Investing to Bring In Monthly Income

5 of 11 in Series: The Essentials of Investing in Stocks and Bonds

Investing for income means investing in stocks that will provide you with regular money payments (dividends). Income stocks may not offer stellar growth, but they’re good for a steady infusion of money. Income stocks are especially well suited for the following individuals:

  • Conservative and novice investors: These investors like to see a slow-but-steady approach to growing their money while getting regular dividend checks. Novice investors who want to start slowly also benefit from income stocks.

  • Retirees: Growth investing is best suited for long-term needs, while income investing is best suited to current needs. Retirees may want some growth in their portfolios, but they’re more concerned with regular income that can keep pace with inflation.

  • Dividend reinvestment plan (DRP) investors: A DRP is a program that a company may offer to allow investors to accumulate more shares of its stock without paying commissions. For those who like to compound their money with DRPs, income stocks are perfect.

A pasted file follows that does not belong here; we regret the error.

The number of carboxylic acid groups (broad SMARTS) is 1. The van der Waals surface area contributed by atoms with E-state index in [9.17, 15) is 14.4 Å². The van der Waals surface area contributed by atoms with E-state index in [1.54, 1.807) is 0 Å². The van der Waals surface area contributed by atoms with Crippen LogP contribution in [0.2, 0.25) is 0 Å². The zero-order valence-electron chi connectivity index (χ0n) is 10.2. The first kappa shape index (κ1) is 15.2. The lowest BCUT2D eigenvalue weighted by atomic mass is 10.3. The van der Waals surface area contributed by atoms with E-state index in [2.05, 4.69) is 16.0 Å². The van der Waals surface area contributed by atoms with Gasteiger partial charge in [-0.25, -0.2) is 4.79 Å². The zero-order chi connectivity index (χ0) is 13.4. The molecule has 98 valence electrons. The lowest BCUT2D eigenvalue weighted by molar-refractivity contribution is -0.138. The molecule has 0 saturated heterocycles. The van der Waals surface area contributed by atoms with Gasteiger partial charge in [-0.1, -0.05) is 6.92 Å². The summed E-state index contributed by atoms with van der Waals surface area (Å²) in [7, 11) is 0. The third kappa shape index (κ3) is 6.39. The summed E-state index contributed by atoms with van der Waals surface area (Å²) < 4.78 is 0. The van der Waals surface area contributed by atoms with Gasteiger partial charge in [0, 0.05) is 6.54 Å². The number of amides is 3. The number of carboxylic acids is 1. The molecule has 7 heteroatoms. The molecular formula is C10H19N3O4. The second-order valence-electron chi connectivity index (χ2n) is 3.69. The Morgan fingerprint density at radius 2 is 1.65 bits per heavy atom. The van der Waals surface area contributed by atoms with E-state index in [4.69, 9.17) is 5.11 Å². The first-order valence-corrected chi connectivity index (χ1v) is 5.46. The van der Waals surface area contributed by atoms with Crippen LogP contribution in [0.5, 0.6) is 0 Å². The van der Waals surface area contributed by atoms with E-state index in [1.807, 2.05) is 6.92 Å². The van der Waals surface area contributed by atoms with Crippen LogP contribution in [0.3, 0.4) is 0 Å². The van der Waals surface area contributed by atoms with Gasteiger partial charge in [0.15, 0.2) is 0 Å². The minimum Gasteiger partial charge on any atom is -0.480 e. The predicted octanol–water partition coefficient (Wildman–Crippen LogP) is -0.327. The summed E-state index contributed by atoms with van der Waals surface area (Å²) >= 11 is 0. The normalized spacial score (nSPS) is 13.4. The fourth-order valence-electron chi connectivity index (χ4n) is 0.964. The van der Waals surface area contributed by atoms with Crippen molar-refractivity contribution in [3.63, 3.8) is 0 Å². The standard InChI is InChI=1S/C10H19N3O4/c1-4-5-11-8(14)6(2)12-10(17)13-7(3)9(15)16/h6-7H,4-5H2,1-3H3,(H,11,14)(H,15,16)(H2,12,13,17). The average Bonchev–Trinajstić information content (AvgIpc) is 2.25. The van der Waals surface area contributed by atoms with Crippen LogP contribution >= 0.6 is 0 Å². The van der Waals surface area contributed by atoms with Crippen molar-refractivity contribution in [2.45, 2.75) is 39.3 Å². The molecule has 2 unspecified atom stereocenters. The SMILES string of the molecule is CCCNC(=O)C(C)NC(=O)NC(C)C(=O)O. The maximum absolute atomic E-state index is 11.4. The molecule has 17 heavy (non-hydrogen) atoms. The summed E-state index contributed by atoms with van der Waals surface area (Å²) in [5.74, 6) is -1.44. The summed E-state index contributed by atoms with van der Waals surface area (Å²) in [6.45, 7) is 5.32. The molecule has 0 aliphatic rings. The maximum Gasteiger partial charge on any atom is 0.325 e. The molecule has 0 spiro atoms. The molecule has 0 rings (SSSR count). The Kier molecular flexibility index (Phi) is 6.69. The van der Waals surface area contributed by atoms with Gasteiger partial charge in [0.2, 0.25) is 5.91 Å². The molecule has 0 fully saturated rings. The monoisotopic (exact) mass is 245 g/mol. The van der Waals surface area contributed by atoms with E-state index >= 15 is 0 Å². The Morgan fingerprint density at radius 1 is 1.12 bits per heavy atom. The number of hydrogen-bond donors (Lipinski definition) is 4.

If you have a low tolerance for risk or if your investment goal is anything less than long term, income stocks are your best bet.

When we talk about gaining income from stocks, we’re usually talking about dividends. A good income stock is a stock that has a higher-than-average dividend (typically 4 percent or higher) and is purchased primarily for income — not for spectacular growth potential.

A dividend is quoted as an annual number but is usually paid on a quarterly, pro-rata basis. In other words, if the stock is paying a dividend of $4, you would probably be paid $1 every quarter. If, in this example, you had 200 shares, you would be paid $800 every year (if the dividend isn’t changed during that period), or $200 per quarter.

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